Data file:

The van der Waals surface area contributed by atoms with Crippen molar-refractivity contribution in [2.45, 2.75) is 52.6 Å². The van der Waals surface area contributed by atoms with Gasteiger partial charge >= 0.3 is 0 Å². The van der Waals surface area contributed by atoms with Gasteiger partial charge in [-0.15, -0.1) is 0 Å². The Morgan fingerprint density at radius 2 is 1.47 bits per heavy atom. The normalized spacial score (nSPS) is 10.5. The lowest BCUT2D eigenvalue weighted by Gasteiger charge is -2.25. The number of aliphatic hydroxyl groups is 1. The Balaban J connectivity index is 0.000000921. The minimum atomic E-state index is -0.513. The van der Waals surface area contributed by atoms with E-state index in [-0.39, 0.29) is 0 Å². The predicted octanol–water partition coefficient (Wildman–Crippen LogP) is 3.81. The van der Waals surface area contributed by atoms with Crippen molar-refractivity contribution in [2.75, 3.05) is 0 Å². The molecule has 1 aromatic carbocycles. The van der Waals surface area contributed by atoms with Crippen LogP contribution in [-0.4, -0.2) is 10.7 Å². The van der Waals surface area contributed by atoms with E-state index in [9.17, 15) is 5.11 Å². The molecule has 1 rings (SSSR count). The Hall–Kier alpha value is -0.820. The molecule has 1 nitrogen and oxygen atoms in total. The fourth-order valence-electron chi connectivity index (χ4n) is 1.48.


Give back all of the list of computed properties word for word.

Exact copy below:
The van der Waals surface area contributed by atoms with Crippen molar-refractivity contribution in [2.45, 2.75) is 52.6 Å². The van der Waals surface area contributed by atoms with Gasteiger partial charge >= 0.3 is 0 Å². The van der Waals surface area contributed by atoms with Gasteiger partial charge in [-0.15, -0.1) is 0 Å². The Morgan fingerprint density at radius 2 is 1.47 bits per heavy atom. The normalized spacial score (nSPS) is 10.5. The lowest BCUT2D eigenvalue weighted by Gasteiger charge is -2.25. The number of aliphatic hydroxyl groups is 1. The Balaban J connectivity index is 0.000000921. The minimum atomic E-state index is -0.513. The van der Waals surface area contributed by atoms with E-state index in [-0.39, 0.29) is 0 Å². The predicted octanol–water partition coefficient (Wildman–Crippen LogP) is 3.81. The van der Waals surface area contributed by atoms with Crippen molar-refractivity contribution in [2.75, 3.05) is 0 Å². The molecule has 1 aromatic carbocycles. The van der Waals surface area contributed by atoms with Crippen LogP contribution in [-0.4, -0.2) is 10.7 Å². The van der Waals surface area contributed by atoms with E-state index in [9.17, 15) is 5.11 Å². The molecule has 1 rings (SSSR count). The Hall–Kier alpha value is -0.820. The molecule has 1 nitrogen and oxygen atoms in total. The fourth-order valence-electron chi connectivity index (χ4n) is 1.48.